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John Danks Injury: Chicago White Sox Lose Flexibility with Danks out Long-Term

CHICAGO, IL - MAY 03: John Danks #50 of the Chicago White Sox pitches against the Cleveland Indians on May 3, 2012 at U.S. Cellular Field in Chicago, Illinois.  (Photo by David Banks/Getty Images)
David Banks/Getty Images
Tom FirmeAnalyst IIJune 19, 2012

John Danks didn't seem like he would be back from his shoulder injury soon before his MRI on Monday. Now, he'll definitely be out for the long run. The Chicago White Sox ace turned out to have a muscle tear in his shoulder, according to the Chicago Tribune. This puts a great strain on the White Sox rotation.

Some might point to his value to the rotation due to his reputed ability. He pitched at least 195 innings while posting ERAs under 4.00 from 2008 to 2010. He had progressively improved his control in 2010 and 2011, lowering his walks-per-nine-innings rate from 3.3 in 2009 to 3.0 in 2010 and 2.4 in 2011.

However, the biggest loss for the White Sox is the depth and flexibility they would have if Danks were healthy. Danks wasn't doing well before he became injured, holding a 5.32 ERA and averaging 5.9 innings per start.

The White Sox might not have been able to count on him rebounding to pre-2011 form, but they could have at least depended upon him to be as good as he was last year. His 4.33 ERA, low walk rate and 7.1 strikeouts per nine innings were far better than what Phil Humber has given them.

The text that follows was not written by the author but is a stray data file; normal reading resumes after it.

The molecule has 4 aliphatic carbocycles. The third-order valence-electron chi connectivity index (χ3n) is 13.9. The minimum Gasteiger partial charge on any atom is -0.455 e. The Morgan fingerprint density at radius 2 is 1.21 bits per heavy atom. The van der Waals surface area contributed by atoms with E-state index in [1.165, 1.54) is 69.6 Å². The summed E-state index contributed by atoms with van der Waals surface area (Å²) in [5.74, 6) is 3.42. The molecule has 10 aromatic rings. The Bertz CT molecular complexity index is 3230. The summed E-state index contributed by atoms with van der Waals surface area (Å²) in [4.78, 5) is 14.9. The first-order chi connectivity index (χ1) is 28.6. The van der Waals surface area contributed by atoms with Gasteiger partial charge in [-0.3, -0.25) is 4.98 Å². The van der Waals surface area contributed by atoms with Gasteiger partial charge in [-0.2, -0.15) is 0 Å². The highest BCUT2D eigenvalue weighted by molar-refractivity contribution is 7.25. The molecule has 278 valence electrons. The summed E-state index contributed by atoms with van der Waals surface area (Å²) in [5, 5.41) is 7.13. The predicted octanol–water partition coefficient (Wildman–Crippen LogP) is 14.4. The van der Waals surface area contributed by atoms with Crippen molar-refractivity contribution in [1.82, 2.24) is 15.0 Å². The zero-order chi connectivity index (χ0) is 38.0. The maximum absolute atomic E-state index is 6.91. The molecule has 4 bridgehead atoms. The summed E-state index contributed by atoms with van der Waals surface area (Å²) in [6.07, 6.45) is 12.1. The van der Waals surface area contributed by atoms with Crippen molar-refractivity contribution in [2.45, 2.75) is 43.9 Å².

Humber currently has a 6.01 ERA and has allowed 3.9 walks per nine innings.

Also, the White Sox could have tried to trade Humber and maintained depth in the rotation with Danks healthy. By trading Humber, they would be ridding themselves of a pitcher who is pitching poorly in his last year before becoming arbitration-eligible.

If Humber were traded, then Jose Quintana would be free to take the spot in the rotation that he's earned.

With Danks out indefinitely, the White Sox may need to keep Humber and sacrifice the opportunity to get the extra help they might get if they were to trade him. If another starting pitcher gets injured, then the White Sox pitching staff may be stretched, especially if Nestor Molina isn't ready to come up and start his Major League career.

Don Cooper wouldn't want to be pulling Zach Stewart and Dylan Axelrod out all the time, considering each one is limited in talent.

The White Sox may miss Danks' pitching ability. But they'll be more pressed with the lost luxury of pitching depth that they had with him healthy. Whether it affects them down the run will be interesting to see, especially if Chris Sale or Jake Peavy needs rest.

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